As countries continue shutting their borders and restricting non-essential travel in a joint effort to reduce COVID-19 imports, commercial flights have come to almost a complete halt. The tourism sector that survives on human interaction has been dealt with the heaviest blow, with millions of jobs now being lost and even more at risk. The United Nations World Tourism Organisation estimates a 20 per cent to 30 per cent decline in international visitor arrivals in 2020, which translates to a potential USD300b to USD450b loss in international visitor spending.4

In March 2020, Singapore experienced an 84.7 per cent year-on-year decline in international visitor arrivals.5Statistics from the Singapore Tourism Analytics Network (as of 11 May 2020): The decline in international visitor spending that followed has resulted in rapid ripple effects for the businesses that constitute its tourism supply chain. Established business arrangements between travel agencies, international carriers, hotels, restaurants and other tourist venues are now collapsing as a result and the businesses involved currently face an impossible task of meeting their respective contractual obligations.


To curb community spreading of COVID-19, countries have also started imposing bans on most events. This comes as another blow to the events sector, that has yet to fully come to terms with the impact suffered from an overall aversion to human contact following the discovery of the virus.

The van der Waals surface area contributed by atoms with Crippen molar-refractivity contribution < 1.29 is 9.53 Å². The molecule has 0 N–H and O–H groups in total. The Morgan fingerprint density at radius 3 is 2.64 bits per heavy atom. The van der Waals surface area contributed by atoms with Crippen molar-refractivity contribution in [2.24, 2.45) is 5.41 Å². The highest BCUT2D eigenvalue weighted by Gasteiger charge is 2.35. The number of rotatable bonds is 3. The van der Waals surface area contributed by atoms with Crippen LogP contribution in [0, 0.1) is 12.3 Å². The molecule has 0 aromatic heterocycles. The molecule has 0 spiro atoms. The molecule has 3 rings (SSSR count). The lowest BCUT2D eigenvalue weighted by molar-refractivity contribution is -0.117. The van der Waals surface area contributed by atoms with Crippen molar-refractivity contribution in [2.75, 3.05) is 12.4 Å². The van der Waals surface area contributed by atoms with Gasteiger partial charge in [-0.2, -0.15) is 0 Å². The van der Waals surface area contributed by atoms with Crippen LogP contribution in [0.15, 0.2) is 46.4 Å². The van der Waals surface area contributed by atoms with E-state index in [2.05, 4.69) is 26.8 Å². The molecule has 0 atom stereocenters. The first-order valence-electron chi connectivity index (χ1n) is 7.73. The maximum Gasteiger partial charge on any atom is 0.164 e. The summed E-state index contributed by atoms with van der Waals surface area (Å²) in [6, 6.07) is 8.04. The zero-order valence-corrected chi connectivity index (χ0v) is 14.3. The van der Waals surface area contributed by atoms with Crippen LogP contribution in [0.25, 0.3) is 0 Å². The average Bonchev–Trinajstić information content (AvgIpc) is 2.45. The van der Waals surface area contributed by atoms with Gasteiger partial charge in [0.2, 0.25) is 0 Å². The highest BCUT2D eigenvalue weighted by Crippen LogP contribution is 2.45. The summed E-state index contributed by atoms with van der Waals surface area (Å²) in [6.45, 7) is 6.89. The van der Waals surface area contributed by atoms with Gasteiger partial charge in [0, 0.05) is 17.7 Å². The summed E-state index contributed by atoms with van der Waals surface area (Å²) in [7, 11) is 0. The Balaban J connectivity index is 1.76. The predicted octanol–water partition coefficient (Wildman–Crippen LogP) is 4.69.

In Singapore, events that have been either postponed or cancelled involuntarily include religious gatherings, conferences, exhibitions, live events and weddings. For both event operators and consumers, there is much uncertainty as regards the status of deposits placed for event-related reservations.

Food & Beverage (F&B); Retail

The impact of the COVID-19 public health measures and active efforts to avoid human contact is also felt across businesses in the F&B and retail sectors, that had already been struggling to cope with the severe reduction in human traffic at key areas such as business and shopping districts. With the circuit-breaker in place and the further tightening of its measures, F&B and retail outlets that are now unable to operate effectively or at all have additional problems trying to make ends meet.